Most of us realize, on an intellectual level at least, that things have moved on quite a bit since then; marketers and NGO’s alike know that digital channels are the best way of reaching the widest number of people. But subconsciously this bias still operates, and shows up in all sorts of unanticipated ways in how we design and deliver solutions to problems, both commercial and societal. Unless we can root out and challenge this unwritten assumption, it doesn’t matter whether our goal is to help people or make money: we will be missing out on an opportunity to make a difference.
#financialinclusion #mobiledevices #segmentation #customerjourney
Yesterday, Apple announced that one of the features to be included in iOS 11 was the ability to use their iMessage protocol to send money.
Author Daniel Priestley commented about this on his Facebook page; here is an excerpt:
Facebook, Apple, Amazon and Google will issue the money of the 21st century. The Apple Dollar will float against the Amazon Coin the same way the USD exchanges to the GBP. As the world becomes less and less about geography, currency will be issued by the tech giants rather than countries.
It’s a provocative statement, and I’m not sure I am as willing to go so far as Priestly does; Apple is not actually issuing its own currency. Yet Bitcoin, Ether, Ripple, and their like are indeed currencies, existing apart from any sovereign fiat currency, so perhaps in some ways Priestley’s vision is not that far off the mark. But something about the way that Priestley presented this as a 21st century phenomenon got me thinking about historical context, and the more I think about it, the more I am coming to realize that like many recent tech revolutions, cryptocurrency is in many ways not so much something new as a technology-enabled return to something quite old. In this case, that old something is private money.
Most people living on the planet today take for granted the idea that currency is something issued exclusively by sovereign governments, but this has not always been the case. In fact, paper currency for most of its history was issued far more regularly by private banks than by sovereign governments. That is why they are still called banknotes. Some governments did experiment with issuing their own banknotes, Napoleon, for instance. But since its inception in Song Dynasty China in the 11th century, paper currency was mostly issued by banks.
For most of the intervening years, only a few well-established and respected banks issued notes for public circulation. But in 19th century America, the issuance of banknotes exploded. During the height of what is now called the Free Banking Era, almost anyone could issue currency, and many did. Not just banks, but retailers, restaurants, even individuals. There were literally thousands of different currencies in active trade. Nominally, a dollar was a dollar regardless of who issued the note, but in reality the value of each private currency depended wholly on the fortunes of the issuer. If the issuer went bankrupt, as many did, their currency became worthless. So being a savvy trader in the free banking era meant keeping careful track of the current and projected future value of the currency you held or the currency you traded in.
Eventually, too many people got burned and the government felt compelled to intervene; the result was the set of federal reserve notes we still recognize today as legal tender. The rest of the world followed suit, and by the start of World War I, almost all currency in circulation was government issued (though some private money survives to this day: the currencies of both Scotland and Hong Kong, for instance, are still issued by banks rather than by the government).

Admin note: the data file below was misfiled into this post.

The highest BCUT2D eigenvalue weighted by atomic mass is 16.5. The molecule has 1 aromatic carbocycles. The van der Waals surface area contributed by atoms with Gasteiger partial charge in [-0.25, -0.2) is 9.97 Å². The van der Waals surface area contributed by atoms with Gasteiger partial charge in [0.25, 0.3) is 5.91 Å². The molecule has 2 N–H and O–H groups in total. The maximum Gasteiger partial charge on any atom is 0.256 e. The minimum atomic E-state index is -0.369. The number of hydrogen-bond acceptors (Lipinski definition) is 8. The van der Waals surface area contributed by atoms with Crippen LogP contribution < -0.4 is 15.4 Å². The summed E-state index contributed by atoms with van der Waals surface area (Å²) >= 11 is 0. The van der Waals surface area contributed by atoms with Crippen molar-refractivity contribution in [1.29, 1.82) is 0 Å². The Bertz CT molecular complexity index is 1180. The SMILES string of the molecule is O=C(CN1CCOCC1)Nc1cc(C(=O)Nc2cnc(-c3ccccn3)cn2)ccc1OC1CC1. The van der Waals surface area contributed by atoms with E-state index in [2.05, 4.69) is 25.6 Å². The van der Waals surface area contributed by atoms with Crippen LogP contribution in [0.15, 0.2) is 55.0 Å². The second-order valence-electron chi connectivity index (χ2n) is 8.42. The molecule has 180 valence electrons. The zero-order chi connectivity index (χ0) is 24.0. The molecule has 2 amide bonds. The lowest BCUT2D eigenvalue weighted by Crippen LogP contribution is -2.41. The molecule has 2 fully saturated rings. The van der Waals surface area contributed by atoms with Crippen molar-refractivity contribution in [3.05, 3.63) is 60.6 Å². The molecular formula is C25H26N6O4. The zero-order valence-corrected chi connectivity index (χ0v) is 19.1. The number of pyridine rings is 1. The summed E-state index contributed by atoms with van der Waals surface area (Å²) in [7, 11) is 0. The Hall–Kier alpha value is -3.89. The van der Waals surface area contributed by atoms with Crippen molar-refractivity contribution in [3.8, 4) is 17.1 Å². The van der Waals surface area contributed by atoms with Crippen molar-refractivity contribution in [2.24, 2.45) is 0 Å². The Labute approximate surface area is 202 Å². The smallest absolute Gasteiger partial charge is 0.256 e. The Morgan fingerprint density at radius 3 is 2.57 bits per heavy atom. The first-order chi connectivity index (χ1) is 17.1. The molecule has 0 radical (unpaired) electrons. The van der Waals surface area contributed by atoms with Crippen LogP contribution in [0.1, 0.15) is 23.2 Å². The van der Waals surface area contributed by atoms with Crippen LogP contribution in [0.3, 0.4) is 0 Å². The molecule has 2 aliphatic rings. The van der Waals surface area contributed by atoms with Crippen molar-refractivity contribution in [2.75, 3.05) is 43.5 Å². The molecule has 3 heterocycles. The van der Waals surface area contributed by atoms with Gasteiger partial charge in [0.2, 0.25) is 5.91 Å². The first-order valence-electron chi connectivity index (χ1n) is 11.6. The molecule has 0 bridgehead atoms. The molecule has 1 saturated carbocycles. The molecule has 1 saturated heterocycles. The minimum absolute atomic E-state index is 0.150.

The result of this change was that people no longer had to worry about the provenance of their money. It’s purchasing power might be subject to inflationary pressure, and its value might ebb and flow when compared to the currency of other countries, but you no longer had to worry about whether one dollar was as good as the next.
With the rise of bitcoin, ether, ripple, and other altcoins and cryptocurrencies, the one-century or so historical aberration during which we could take the provenance of our money for granted has come to an end. As traders, bankers, and consultants, we once again need to think not only about the most suitable financial product for a given use case, but also the most suitable store of value. It is in many ways similar to the profusion of fake news. For a brief period in history, we were able to take the provenance of our news for granted, but recent events have caused us to revert to the historical norm of needing to examine the provenance of our news critically.
Why does all this matter, and what lessons can we who work with blockchain, cryptocurrency, or indeed journalism, consider as we plan our future? The Free Banking Era came to an end because it presented enormous opportunities for both arbitrage and fraud, and because those opportunities were enthusiastically exploited by the speculators and criminals of the day. By studying this history carefully, those of us who believe in the transformational benefits that cryptocurrencies and distributed ledgers may be able to mitigate the worst of these excesses, and perhaps avoid the loss of innovation that would inevitably follow from a massive government intervention similar to the one that brought the Free Banking Era to an end. At the very least, if we are able to avoid at least some of the mistakes of the past, we may earn for ourselves the opportunity to make entirely new mistakes. Surely that is worth something.
There was an announcement recently that, while it doesn’t have world-spanning impact on its own, may herald what will be a global change in how physical locations addressed in the world: Cote d’Ivoire announced that it would be adopting what3words as its official postal address scheme, making it the second country to do so (Mongolia was the first).
what3words is a physical addressing scheme that divides the globe into tiles of three square meters and assigns a unique 3-word address to each. The words are regular English words; homophones and offensive terms are filtered out, and there is a 40,000 word master list from which the 57 trillion tiles that make up the earth’s surface (ocean areas included). Essentially what3words has assigned a set of mnemonics to numerical GPS coordinates, much in the same way as DNS assigns mnemonic domain names to numeric IP addresses.